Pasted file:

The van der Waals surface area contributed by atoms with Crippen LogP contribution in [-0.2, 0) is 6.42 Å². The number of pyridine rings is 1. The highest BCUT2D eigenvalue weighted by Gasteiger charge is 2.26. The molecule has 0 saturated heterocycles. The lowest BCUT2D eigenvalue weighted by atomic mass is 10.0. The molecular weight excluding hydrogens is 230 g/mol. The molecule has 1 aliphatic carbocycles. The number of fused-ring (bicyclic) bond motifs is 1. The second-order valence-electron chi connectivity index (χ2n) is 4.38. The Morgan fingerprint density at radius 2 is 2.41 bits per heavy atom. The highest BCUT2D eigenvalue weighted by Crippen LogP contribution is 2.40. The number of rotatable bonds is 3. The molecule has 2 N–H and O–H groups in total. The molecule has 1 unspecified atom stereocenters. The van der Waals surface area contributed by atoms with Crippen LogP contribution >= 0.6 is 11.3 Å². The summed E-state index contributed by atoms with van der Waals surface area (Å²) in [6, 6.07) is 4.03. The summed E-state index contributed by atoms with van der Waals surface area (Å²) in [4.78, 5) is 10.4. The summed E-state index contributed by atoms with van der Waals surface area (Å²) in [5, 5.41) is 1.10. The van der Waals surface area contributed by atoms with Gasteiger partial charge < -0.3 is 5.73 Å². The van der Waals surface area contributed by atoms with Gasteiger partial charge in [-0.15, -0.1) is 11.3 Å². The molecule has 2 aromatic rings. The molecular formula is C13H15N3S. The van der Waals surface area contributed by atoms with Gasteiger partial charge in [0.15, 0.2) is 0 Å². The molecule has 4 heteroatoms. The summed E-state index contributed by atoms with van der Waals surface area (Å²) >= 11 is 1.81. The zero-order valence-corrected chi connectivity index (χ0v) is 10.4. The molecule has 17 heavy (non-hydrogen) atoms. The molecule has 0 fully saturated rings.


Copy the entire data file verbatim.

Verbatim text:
The van der Waals surface area contributed by atoms with Crippen LogP contribution in [-0.2, 0) is 6.42 Å². The number of pyridine rings is 1. The highest BCUT2D eigenvalue weighted by Gasteiger charge is 2.26. The molecule has 0 saturated heterocycles. The lowest BCUT2D eigenvalue weighted by atomic mass is 10.0. The molecular weight excluding hydrogens is 230 g/mol. The molecule has 1 aliphatic carbocycles. The number of fused-ring (bicyclic) bond motifs is 1. The second-order valence-electron chi connectivity index (χ2n) is 4.38. The Morgan fingerprint density at radius 2 is 2.41 bits per heavy atom. The highest BCUT2D eigenvalue weighted by Crippen LogP contribution is 2.40. The number of rotatable bonds is 3. The molecule has 2 N–H and O–H groups in total. The molecule has 1 unspecified atom stereocenters. The van der Waals surface area contributed by atoms with Crippen LogP contribution >= 0.6 is 11.3 Å². The summed E-state index contributed by atoms with van der Waals surface area (Å²) in [6, 6.07) is 4.03. The summed E-state index contributed by atoms with van der Waals surface area (Å²) in [4.78, 5) is 10.4. The summed E-state index contributed by atoms with van der Waals surface area (Å²) in [5, 5.41) is 1.10. The van der Waals surface area contributed by atoms with Gasteiger partial charge < -0.3 is 5.73 Å². The van der Waals surface area contributed by atoms with Gasteiger partial charge in [-0.15, -0.1) is 11.3 Å². The molecule has 2 aromatic rings. The molecular formula is C13H15N3S. The van der Waals surface area contributed by atoms with Gasteiger partial charge in [0.15, 0.2) is 0 Å². The molecule has 4 heteroatoms. The summed E-state index contributed by atoms with van der Waals surface area (Å²) >= 11 is 1.81. The zero-order valence-corrected chi connectivity index (χ0v) is 10.4. The molecule has 17 heavy (non-hydrogen) atoms. The molecule has 0 fully saturated rings.